The dangerous weapon charge relates only to January 16, 2000.  But in determining his purpose on that day it is relevant to take into consideration his general modus operandi as part of the factual context.  The evidence makes it clear that the accused would have been carrying his knife on the day of the incident irrespective of the threats.  As on every other day, he was in possession of a dangerous weapon within a prison culture of violence for the purpose of self-help through the infliction of injury or death.  The argument that violent self-help in breach of the peace can be justified as a “necessity” has been rejected since medieval times as inimical to public order and should not be given new credence today.

 

Cases Cited

 

By Bastarache J.

 

Applied: R. v. Nelson (1972), 8 C.C.C. (2d) 29; Chandler v. Director of Public Prosecutions, [1962] 3 All E.R. 142; approved:  R. v. Calder (1984), 11 C.C.C.


(3d) 546; R. v. Hibbert, [1995] 2 S.C.R. 973; referred to:  R. v. Morin, [1992] 3 S.C.R. 286; Canada (Director of Investigation and Research) v. Southam Inc., [1997] 1 S.C.R. 748; R. v. Cassidy, [1989] 2 S.C.R. 345; R. v. Hundal, [1993] 1 S.C.R. 867; R. v. Théroux, [1993] 2 S.C.R. 5; R. v. Proverbs (1983), 9 C.C.C. (3d) 249; R. v. Dugan (1974), 21 C.C.C. (2d) 45; R. v. Beeds, [1972] 6 W.W.R. 44; R. v. Hinchey, [1996] 3 S.C.R. 1128; R. v. Lohnes, [1992] 1 S.C.R. 167; R. v. Chomenko (1974), 18 C.C.C. (2d) 353; R. v. Sulland (1982), 2 C.C.C. (3d) 68; R. v. Vandooren, [1969] 4 C.C.C. 217; R. v. Felawka, [1993] 4 S.C.R. 199.

 

By LeBel J.

 

Applied: R. v. Nelson (1972), 8 C.C.C. (2d) 29; R. v. Vandooren, [1969] 4 C.C.C. 217; R. v. Flack, [1969] 1 C.C.C. 55; R. v. Chomenko (1974), 18 C.C.C. (2d) 353; R. v. G. (D.) (1999), 139 C.C.C. (3d) 191; R. v. Howell, [1982] Q.B. 416; referred to: R. v. Pierce Fisheries Ltd., [1971] S.C.R. 5; R. v. City of Sault Ste. Marie, [1978] 2 S.C.R. 1299; R. v. Hasselwander, [1993] 2 S.C.R. 398; R. v. Cassidy, [1989] 2 S.C.R. 345; Vallance v. The Queen (1961), 108 C.L.R. 56; R. v. Mulligan (1974), 18 C.C.C. (2d) 270; Sansregret v. The Queen, [1985] 1 S.C.R. 570; R. v. Magee (1923), 40 C.C.C. 10; Frey v. Fedoruk, [1950] S.C.R. 517; R. v. Hibbert, [1995] 2 S.C.R. 973; Perka v. The Queen, [1984] 2 S.C.R. 232.

 

By Fish J.

 

Applied:  R. v. Nelson (1972), 8 C.C.C. (2d) 29.

 

 


By Binnie J. (dissenting)

 

R. v. Nelson (1972), 8 C.C.C. (2d) 29; R. v. Knudsen (1970), 1 C.C.C. (2d) 576; Timothy v. Simpson (1835), 1 C.M. & R. 757, 149 E.R. 1285; R. v. Biron, [1976] 2 S.C.R. 56; R. v. Lefebvre (1984), 15 C.C.C. (3d) 503; R. v. Howell (1981), 73 Crim. App. Rep. 31; R. v. Magee (1923), 40 C.C.C. 10; Frey v. Fedoruk, [1950] S.C.R. 517; R. v. Sulland (1982), 2 C.C.C. (3d) 68; R. v. G. (D.) (1999), 139 C.C.C. (3d) 191.

 

Statutes and Regulations Cited

 

Corrections and Conditional Release Act, S.C. 1992, c. 20 .

 

Criminal Code, R.S.C. 1985, c. C-46, ss. 21(1) (b), 30 , 31 , 34(2) , 88  [repl. 1995, c. 39, s. 139], 90 [idem], 175(1)(a), 235(1), 270(1)(b), 343(a), 676(1)(a) [am. 1997, c. 18, s. 93].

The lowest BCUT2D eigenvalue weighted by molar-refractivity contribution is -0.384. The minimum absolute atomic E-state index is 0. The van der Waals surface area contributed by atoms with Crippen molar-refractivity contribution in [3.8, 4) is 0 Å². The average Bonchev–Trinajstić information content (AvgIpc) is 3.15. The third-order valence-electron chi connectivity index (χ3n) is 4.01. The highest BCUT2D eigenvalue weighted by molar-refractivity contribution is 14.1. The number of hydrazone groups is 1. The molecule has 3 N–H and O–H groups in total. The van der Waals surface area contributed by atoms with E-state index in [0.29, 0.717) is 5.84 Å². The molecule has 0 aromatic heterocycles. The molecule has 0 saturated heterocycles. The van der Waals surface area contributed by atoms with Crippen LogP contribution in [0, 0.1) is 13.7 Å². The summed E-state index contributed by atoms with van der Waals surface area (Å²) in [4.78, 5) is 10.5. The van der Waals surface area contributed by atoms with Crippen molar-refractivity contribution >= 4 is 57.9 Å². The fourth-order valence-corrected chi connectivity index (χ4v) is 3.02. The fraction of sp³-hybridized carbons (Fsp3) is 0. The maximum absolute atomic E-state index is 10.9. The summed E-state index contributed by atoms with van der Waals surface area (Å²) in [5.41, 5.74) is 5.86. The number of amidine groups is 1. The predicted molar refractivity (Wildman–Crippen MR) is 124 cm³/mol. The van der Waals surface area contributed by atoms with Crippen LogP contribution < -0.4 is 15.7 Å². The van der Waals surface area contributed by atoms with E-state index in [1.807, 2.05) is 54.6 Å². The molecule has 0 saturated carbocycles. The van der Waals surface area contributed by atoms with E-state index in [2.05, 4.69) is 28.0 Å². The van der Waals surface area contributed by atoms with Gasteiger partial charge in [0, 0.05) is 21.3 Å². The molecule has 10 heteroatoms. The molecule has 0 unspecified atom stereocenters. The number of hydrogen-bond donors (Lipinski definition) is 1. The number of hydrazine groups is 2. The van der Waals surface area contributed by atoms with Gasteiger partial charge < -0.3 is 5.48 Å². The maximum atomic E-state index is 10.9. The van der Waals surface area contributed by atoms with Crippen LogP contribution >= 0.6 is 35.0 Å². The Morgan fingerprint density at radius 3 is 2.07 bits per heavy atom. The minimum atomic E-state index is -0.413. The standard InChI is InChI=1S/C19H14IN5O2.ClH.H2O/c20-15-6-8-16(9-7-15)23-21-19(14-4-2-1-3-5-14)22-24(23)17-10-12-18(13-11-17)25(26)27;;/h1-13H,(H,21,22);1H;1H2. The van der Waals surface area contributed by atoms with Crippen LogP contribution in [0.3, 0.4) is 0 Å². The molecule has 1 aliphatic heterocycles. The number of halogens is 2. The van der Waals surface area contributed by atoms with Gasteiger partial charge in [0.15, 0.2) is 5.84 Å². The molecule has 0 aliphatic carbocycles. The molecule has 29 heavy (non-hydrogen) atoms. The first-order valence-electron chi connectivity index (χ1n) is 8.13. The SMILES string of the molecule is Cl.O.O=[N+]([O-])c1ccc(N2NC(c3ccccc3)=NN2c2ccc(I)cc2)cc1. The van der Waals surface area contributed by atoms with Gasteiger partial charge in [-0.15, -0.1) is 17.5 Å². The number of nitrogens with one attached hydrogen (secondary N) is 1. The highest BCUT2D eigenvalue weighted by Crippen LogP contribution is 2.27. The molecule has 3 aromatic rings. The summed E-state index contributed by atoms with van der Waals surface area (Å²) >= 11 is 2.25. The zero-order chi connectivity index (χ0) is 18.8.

Authors Cited

 

Baker, J. H.  An Introduction to English Legal History, 2nd ed. London: Butterworths, 1979.

 

Black’s Law Dictionary, 6th ed.  St. Paul, Minn.:  West Pub. Co., 1990.

 

Harding, Alan.  A Social History of English Law.  Harmondsworth, England:  Penguin Books, 1966.

 

Lapointe, P. “Les infractions criminelles”, dans Collection de droit 2002-2003, vol. 11, Droit pénal: Infractions, moyens de défense et peine.  Cowansville: Yvon Blais, 2003, 55.

 

Stuart, Don.  Canadian Criminal Law:  A Treatise, 4th ed.  Scarborough, Ont.:  Carswell, 2001.

 

Williams, Glanville.  “Arrest for Breach of the Peace”, [1954] Crim. L. Rev. 578.

 


APPEAL from a judgment of the Alberta Court of Appeal (2003), 13 Alta. L.R. (4th) 35, [2003] 6 W.W.R. 15, 327 A.R. 38, 174 C.C.C. (3d) 359, 12 C.R. (6th) 308, [2003] A.J. No. 308 (QL), 2003 ABCA 92, upholding the accused’s acquittal on the charge of second degree murder but setting aside his acquittal on the charge of possession of a weapon for a purpose dangerous to public peace.  Appeal allowed, Binnie J. dissenting.

 

Charles B. Davison, for the appellant.

 

Jim Bowron, for the respondent.

 

The reasons of Major and Bastarache JJ. were delivered by

 

Bastarache J. —

 

I.  Introduction

 

1                                   The appellant, Kerr, an inmate at the Edmonton Institution, was charged with second degree murder and possession of a weapon for a purpose dangerous to the public peace.  The deceased, Joseph Garon, was a member of a criminal gang called the Indian Posse, which, according to expert evidence, controlled the institution at the time of the incident giving rise to the accusations.  Garon and an associate had both issued threats against Kerr.  The trial judge found Kerr not guilty of the charge of murder on the basis of self‑defence; this finding was upheld by the Court of Appeal.  The trial judge also found Kerr not guilty of the charge of possession of a weapon for a purpose dangerous to the public peace, but the Court of Appeal set aside the acquittal and substituted a conviction.